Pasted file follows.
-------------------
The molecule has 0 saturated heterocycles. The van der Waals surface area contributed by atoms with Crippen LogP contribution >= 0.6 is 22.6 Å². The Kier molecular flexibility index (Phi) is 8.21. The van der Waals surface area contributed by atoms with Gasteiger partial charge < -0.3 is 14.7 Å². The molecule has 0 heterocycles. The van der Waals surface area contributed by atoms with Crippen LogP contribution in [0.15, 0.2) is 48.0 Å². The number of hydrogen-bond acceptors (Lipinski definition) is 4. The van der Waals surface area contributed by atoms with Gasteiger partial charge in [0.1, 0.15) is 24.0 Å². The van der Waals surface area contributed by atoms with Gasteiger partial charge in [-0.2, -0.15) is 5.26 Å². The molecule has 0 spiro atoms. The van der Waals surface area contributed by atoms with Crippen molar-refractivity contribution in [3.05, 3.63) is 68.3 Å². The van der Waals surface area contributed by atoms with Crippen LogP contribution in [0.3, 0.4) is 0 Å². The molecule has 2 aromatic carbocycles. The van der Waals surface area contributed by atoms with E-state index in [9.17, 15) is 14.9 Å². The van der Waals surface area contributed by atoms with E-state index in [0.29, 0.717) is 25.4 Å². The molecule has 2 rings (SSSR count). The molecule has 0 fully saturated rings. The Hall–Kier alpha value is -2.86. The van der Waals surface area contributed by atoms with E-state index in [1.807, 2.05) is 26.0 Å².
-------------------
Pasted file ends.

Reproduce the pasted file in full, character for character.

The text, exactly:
The molecule has 0 saturated heterocycles. The van der Waals surface area contributed by atoms with Crippen LogP contribution >= 0.6 is 22.6 Å². The Kier molecular flexibility index (Phi) is 8.21. The van der Waals surface area contributed by atoms with Gasteiger partial charge < -0.3 is 14.7 Å². The molecule has 0 heterocycles. The van der Waals surface area contributed by atoms with Crippen LogP contribution in [0.15, 0.2) is 48.0 Å². The number of hydrogen-bond acceptors (Lipinski definition) is 4. The van der Waals surface area contributed by atoms with Gasteiger partial charge in [0.1, 0.15) is 24.0 Å². The van der Waals surface area contributed by atoms with Gasteiger partial charge in [-0.2, -0.15) is 5.26 Å². The molecule has 0 spiro atoms. The van der Waals surface area contributed by atoms with Crippen molar-refractivity contribution in [3.05, 3.63) is 68.3 Å². The van der Waals surface area contributed by atoms with Crippen LogP contribution in [0.3, 0.4) is 0 Å². The molecule has 2 aromatic carbocycles. The van der Waals surface area contributed by atoms with E-state index in [9.17, 15) is 14.9 Å². The van der Waals surface area contributed by atoms with E-state index in [0.29, 0.717) is 25.4 Å². The molecule has 2 rings (SSSR count). The molecule has 0 fully saturated rings. The Hall–Kier alpha value is -2.86. The van der Waals surface area contributed by atoms with E-state index in [1.807, 2.05) is 26.0 Å².